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Subject: Re: Parsifal: Met Saturday Matinee
From: David Kubiak <[log in to unmask]>
Reply-To:David Kubiak <[log in to unmask]>
Date:Sun, 18 Feb 2018 15:17:53 -0500

text/plain (47 lines)

Mr. Magnuson's comments on Vogt' Parsifal bring up a very interesting issue
with singing today.  It has been remarked on before that those of us of a
certain age remember in an almost uncanny way the writing of the operatic
critic Conrad Osborne, which we read as teenagers.  I was reminded in this
case of something he said apropos the great technical difficulties of
Florestan's aria in 'Fidelio'.  His point was that by means of a highly
cultivated vocal art a singer is to impersonate someone kept in chains in a
dungeon for a year -- he is not actually supposed to sound like such a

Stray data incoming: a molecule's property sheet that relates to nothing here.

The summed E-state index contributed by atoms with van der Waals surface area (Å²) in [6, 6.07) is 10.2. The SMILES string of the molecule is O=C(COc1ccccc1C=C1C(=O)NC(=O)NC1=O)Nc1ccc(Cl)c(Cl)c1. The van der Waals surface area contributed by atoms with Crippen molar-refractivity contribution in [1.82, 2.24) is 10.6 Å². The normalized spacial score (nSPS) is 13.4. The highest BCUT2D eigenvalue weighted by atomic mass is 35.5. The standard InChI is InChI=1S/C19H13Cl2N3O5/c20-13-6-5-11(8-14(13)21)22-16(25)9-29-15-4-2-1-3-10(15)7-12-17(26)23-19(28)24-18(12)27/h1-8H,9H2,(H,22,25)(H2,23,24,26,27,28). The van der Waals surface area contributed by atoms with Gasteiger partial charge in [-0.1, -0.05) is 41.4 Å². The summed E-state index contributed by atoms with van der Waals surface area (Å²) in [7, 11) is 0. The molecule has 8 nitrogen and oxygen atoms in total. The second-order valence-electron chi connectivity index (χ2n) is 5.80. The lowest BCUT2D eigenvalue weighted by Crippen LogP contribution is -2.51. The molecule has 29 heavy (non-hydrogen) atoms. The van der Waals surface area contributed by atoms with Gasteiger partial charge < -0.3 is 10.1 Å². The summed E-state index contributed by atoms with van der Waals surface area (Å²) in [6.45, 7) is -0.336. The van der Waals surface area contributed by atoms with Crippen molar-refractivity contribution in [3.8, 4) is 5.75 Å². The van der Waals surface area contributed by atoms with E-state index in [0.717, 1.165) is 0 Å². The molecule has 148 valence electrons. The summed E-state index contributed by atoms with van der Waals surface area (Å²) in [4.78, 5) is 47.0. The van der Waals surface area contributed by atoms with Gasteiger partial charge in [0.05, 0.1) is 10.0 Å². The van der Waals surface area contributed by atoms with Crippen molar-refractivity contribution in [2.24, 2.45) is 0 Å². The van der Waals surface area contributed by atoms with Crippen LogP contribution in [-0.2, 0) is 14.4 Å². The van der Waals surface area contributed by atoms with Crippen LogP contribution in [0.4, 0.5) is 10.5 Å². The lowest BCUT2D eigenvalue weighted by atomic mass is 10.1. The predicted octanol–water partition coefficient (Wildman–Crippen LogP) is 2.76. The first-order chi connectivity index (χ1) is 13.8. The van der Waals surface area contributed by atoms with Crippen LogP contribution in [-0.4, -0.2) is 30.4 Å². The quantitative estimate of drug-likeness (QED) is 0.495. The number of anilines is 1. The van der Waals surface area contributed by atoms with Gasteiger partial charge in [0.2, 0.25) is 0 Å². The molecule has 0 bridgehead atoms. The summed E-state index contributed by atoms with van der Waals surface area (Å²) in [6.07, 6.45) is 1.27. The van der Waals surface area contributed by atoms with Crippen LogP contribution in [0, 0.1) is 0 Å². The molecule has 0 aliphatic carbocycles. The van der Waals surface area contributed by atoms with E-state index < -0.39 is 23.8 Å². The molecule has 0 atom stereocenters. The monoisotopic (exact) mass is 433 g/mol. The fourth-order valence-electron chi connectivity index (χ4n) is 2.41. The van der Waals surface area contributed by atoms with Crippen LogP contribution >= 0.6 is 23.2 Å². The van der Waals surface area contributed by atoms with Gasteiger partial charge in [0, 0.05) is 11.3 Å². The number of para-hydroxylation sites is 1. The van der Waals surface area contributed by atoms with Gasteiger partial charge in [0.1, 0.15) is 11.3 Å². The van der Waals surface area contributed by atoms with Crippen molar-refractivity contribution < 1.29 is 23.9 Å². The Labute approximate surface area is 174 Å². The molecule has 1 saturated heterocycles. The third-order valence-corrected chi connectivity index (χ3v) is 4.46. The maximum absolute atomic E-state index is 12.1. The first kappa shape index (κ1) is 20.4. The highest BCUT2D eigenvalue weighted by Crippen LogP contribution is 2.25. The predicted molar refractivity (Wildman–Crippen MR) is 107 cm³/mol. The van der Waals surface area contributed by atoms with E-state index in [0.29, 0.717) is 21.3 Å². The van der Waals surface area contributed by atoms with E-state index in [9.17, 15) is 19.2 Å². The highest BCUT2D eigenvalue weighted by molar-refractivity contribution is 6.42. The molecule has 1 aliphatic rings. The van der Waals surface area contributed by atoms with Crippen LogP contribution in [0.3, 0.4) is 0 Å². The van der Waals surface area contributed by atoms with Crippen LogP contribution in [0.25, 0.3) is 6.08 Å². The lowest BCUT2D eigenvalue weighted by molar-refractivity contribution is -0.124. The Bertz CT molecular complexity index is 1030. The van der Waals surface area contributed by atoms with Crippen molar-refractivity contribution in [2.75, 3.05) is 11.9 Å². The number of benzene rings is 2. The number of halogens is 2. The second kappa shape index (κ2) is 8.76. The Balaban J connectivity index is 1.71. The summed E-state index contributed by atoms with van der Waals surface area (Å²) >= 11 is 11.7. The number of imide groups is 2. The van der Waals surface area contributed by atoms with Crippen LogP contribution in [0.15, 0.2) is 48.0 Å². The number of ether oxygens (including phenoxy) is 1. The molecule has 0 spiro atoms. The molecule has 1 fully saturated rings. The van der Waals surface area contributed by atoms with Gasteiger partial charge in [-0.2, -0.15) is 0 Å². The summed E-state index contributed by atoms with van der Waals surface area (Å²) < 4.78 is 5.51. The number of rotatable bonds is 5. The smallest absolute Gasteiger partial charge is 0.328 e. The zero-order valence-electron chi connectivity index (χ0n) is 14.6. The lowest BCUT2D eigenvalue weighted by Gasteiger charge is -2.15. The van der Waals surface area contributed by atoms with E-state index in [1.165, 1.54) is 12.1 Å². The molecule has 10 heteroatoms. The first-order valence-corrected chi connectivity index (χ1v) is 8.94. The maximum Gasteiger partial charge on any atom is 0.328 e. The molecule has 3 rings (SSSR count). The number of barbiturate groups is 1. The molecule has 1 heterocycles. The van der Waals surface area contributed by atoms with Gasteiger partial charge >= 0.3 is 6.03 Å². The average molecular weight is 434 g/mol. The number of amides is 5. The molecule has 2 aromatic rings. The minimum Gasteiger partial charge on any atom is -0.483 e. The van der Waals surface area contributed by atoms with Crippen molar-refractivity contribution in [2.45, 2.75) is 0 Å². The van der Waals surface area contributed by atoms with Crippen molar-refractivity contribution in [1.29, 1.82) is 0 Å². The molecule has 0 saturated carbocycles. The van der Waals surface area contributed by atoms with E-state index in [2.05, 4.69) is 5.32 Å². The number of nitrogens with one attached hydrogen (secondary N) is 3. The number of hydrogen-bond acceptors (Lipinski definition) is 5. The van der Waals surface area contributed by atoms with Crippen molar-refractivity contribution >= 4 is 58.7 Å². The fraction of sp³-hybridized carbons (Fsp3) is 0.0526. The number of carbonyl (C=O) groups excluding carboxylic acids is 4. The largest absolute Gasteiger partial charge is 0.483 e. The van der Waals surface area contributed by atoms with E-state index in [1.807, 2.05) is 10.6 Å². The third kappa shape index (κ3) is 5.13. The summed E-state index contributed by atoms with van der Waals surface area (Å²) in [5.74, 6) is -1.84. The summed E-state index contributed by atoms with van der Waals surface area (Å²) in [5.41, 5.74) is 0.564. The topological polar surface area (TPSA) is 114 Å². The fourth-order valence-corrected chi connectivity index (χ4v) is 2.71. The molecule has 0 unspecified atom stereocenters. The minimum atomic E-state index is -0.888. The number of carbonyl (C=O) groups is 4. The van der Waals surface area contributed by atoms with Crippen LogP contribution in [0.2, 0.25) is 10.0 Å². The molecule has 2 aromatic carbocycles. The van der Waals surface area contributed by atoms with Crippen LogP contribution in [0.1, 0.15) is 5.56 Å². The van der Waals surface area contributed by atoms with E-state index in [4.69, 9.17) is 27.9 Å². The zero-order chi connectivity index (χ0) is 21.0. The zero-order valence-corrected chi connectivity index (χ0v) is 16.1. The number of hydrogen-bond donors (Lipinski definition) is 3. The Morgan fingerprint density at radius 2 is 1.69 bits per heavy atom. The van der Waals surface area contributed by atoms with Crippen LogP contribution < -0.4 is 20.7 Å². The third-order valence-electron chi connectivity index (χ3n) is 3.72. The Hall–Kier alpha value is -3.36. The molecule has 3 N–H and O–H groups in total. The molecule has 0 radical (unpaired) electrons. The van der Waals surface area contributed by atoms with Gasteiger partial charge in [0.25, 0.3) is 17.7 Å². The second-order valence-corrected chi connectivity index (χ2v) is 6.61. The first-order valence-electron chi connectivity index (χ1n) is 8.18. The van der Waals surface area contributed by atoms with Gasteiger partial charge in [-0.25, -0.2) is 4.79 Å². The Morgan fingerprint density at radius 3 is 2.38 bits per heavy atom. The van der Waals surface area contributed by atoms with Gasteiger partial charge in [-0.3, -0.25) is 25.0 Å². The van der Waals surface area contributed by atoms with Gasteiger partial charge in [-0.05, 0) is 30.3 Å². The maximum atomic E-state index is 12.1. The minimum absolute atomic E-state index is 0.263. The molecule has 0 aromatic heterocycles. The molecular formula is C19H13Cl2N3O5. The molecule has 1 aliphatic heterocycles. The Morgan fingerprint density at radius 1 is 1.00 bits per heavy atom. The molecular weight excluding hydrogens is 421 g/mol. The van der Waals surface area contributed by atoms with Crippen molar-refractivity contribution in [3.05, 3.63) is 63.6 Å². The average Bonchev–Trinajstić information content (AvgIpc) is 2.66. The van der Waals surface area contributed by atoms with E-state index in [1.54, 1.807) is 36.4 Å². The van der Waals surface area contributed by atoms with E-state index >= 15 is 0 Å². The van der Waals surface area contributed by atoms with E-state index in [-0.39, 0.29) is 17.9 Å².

person would sound.  That is exactly the way we are heading, I think.  Mr.
Vogt is the "Pure Fool" in that he sounds barely pubescent and certainly not
old enough to have studied singing.  And I saw a truly bizarre YouTube clip
recently -- which I don't think was intended as comedy -- of a soprano
"singing" the Mad Scene from "Hamlet".  What she was doing was acting and
sounding exactly like a person who had to be committed for mental illness. 
This is not opera, but a new kind of theatrical genre that will at some
point, I suppose, require a new name.  There remain, of course, singers like
Pape and Rad. and some few others, but in terms of who gets engaged by the
major theaters, I have sometimes thought that the contestants on the old
Miss America shows who sang "Caro nome" in the talent competition had more
technique than we hear today in the opera house, because certain things were
taken for granted when you studied singing that are no longer.

David Kubiak


>Vogt's interpretation was highly unusual to these ears, as a young
sounding, unheroic Parsifal.  It worked for me as far as the "pure fool" was
concerned, but the lack of vocal characterization with the development of
the character became problematic.  Everything that he sang sounded "pretty".
 The same approach, the same dynamics, the same phrasing produced a
monotonous result for me. 

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